First glance

Li Keqiang’s farewell points to employment as China’s major problem

China's modest 2023 growth target provides more evidence of a focus on sustainable growth and jobs.

Publishing date
07 March 2023
Li Keqiang

Against the backdrop of reopening after three years of zero-COVID-19 policies, China’s outgoing prime minister Li Keqiang has set out a GDP growth target of around 5% in 2023. This is lower than last year’s government target (5.5%), though consumption this year will receive a massive boost from the reopening. In other words, Li Keqiang’s 2023 GDP growth target, announced on 4 March in his last report, given during the ‘two sessions’, looks very conservative. Why is this?

First and foremost, the Chinese government, especially new prime minister Li Qiang, does not want to risk undershooting its growth target again, as happened in 2022. Though consumption is recovering, external demand remains weak, and it is hard to know whether private investment will indeed jump, given doubts about the role of the private sector in the Chinese economy and increasingly cautious sentiment on the part of foreign investors. Furthermore, the real-estate sector is still dragging down growth.

Second, the Chinese government seems unwilling to push for an excessively lax fiscal policy to ensure higher growth. In particular, the budget deficit is set at 3% for 2023, slightly higher than last year (2.8%) but lower than 2020 (3.6%) and 2021 (3.2%). In the same vein, the issuance of local government special purpose bonds, which is targeted at raising 3.8 trillion renminbi, is only moderately higher than the average for 2020 to 2022 (between 3.65 trillion and 3.7 trillion renminbi) even at a time when land sales are expected to stagnate after more than a year of contraction.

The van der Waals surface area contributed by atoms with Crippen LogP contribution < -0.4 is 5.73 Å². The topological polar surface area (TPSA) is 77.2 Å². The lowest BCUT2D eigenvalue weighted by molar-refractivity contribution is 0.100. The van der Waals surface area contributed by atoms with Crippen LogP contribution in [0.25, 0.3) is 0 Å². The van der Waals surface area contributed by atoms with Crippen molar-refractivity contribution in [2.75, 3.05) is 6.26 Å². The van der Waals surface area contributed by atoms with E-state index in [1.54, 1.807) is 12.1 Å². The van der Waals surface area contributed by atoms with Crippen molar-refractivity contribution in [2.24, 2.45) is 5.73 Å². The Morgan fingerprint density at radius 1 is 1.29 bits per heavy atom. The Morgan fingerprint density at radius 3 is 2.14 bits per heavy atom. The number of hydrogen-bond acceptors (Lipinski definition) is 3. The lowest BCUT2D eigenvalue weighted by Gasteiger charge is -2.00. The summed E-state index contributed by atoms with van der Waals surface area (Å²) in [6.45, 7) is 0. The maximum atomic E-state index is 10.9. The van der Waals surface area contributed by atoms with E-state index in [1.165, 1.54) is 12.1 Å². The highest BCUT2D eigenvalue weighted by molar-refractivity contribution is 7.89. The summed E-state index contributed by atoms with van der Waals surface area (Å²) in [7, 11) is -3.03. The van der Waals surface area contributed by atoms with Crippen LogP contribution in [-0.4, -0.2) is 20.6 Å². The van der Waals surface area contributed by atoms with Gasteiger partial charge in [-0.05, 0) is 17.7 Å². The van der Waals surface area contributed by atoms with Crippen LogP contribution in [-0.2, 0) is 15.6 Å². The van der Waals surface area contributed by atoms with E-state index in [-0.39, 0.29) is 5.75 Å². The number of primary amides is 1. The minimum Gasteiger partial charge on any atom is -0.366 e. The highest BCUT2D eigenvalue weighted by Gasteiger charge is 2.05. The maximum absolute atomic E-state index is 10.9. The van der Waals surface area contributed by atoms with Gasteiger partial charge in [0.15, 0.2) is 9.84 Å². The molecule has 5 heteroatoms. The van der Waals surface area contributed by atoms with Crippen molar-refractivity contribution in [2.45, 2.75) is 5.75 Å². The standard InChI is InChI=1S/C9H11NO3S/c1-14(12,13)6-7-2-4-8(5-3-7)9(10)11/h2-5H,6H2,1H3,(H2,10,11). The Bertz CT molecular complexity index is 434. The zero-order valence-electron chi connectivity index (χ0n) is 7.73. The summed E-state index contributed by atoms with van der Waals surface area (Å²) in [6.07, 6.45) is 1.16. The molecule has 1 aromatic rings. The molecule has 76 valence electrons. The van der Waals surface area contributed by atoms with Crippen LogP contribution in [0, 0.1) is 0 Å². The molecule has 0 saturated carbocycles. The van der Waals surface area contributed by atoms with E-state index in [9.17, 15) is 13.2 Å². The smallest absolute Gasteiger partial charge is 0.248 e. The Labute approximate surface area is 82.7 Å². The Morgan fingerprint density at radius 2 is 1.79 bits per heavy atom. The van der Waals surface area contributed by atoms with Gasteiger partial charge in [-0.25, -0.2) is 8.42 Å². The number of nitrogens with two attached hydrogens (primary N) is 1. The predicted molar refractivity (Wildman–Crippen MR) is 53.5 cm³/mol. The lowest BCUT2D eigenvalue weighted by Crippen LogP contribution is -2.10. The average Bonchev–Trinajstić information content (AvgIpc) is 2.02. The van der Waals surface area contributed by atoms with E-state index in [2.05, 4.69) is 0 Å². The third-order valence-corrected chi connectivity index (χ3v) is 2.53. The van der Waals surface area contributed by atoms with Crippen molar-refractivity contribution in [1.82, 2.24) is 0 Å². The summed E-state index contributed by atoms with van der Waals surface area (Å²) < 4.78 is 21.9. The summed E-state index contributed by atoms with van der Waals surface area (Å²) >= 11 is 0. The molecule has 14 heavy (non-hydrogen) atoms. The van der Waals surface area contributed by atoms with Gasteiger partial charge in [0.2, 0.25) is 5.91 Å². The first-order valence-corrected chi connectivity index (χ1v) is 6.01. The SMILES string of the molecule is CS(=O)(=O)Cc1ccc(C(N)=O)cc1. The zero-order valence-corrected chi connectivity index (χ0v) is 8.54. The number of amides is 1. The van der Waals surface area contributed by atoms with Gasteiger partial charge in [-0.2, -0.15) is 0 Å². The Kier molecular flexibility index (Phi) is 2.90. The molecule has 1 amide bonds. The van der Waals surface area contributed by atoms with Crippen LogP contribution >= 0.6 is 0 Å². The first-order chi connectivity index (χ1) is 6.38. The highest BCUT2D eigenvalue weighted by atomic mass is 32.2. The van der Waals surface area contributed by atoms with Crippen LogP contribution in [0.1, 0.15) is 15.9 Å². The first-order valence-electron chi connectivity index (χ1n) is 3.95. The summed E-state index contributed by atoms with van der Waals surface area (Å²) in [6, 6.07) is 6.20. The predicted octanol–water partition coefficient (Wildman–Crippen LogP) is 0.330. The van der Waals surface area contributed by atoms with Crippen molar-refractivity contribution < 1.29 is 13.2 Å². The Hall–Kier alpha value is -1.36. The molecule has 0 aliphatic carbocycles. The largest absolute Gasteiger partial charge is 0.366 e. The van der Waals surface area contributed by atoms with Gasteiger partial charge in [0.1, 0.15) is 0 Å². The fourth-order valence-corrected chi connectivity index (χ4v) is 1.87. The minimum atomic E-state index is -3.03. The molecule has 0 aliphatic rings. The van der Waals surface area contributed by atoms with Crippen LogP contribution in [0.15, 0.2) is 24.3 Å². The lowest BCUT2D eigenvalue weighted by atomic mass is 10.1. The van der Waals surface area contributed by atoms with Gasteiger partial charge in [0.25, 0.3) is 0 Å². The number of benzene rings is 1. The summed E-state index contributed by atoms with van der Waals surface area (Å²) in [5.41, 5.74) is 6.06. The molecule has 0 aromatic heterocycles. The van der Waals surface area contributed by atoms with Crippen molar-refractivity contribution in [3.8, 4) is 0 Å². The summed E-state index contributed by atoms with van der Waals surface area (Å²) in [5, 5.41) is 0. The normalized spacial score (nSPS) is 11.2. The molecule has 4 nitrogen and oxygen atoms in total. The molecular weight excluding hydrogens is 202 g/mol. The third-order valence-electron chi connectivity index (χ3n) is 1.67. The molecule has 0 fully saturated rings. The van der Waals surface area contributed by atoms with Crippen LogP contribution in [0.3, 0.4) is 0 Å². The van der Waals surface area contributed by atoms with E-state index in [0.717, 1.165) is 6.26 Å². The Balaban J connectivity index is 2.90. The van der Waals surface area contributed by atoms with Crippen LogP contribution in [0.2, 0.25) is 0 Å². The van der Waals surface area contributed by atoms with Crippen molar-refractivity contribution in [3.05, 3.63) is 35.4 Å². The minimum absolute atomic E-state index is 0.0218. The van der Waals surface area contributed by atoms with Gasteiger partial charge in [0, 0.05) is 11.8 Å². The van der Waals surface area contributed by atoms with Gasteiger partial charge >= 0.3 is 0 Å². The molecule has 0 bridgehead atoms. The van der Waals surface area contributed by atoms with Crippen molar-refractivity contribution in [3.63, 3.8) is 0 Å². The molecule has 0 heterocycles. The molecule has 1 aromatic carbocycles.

Finally, in terms of monetary policy, the government continues to use the same wording as in past reports: money supply and total social financing will be consistent with nominal economic growth. This also means that, so far, no credit binge should be expected or, in other words, monetary policy will not be used to push growth beyond the positive impact of the reopening.

In the longer term, the government’s push for a structural shift in the Chinese economy will continue. Over the last few years, tighter rules have been introduced to contain financial risk and achieve more social objectives, including greening the economy and food security. This is an important signal that the Chinese government recognises that over-high growth is no longer possible. Nor is it desirable because it only creates further financial imbalances. Sustainable growth has become a key concept in China’s new economic narrative.

Against such a backdrop, job security is clearly one of the most important objectives. Li Keqiang’s final government report very much focused on the need for jobs, with a higher job creation target of 12 million, compared to previous years (11 million, except for the even lower target in 2020 after COVID-19 hit China). The higher employment target reflects the government’s concern about the job market, especially for young workers, almost 20% of whom were unemployed during spring 2022. In other words, the government wants to make sure that the current employment growth momentum, stemming from the reopening, is maintained throughout 2023.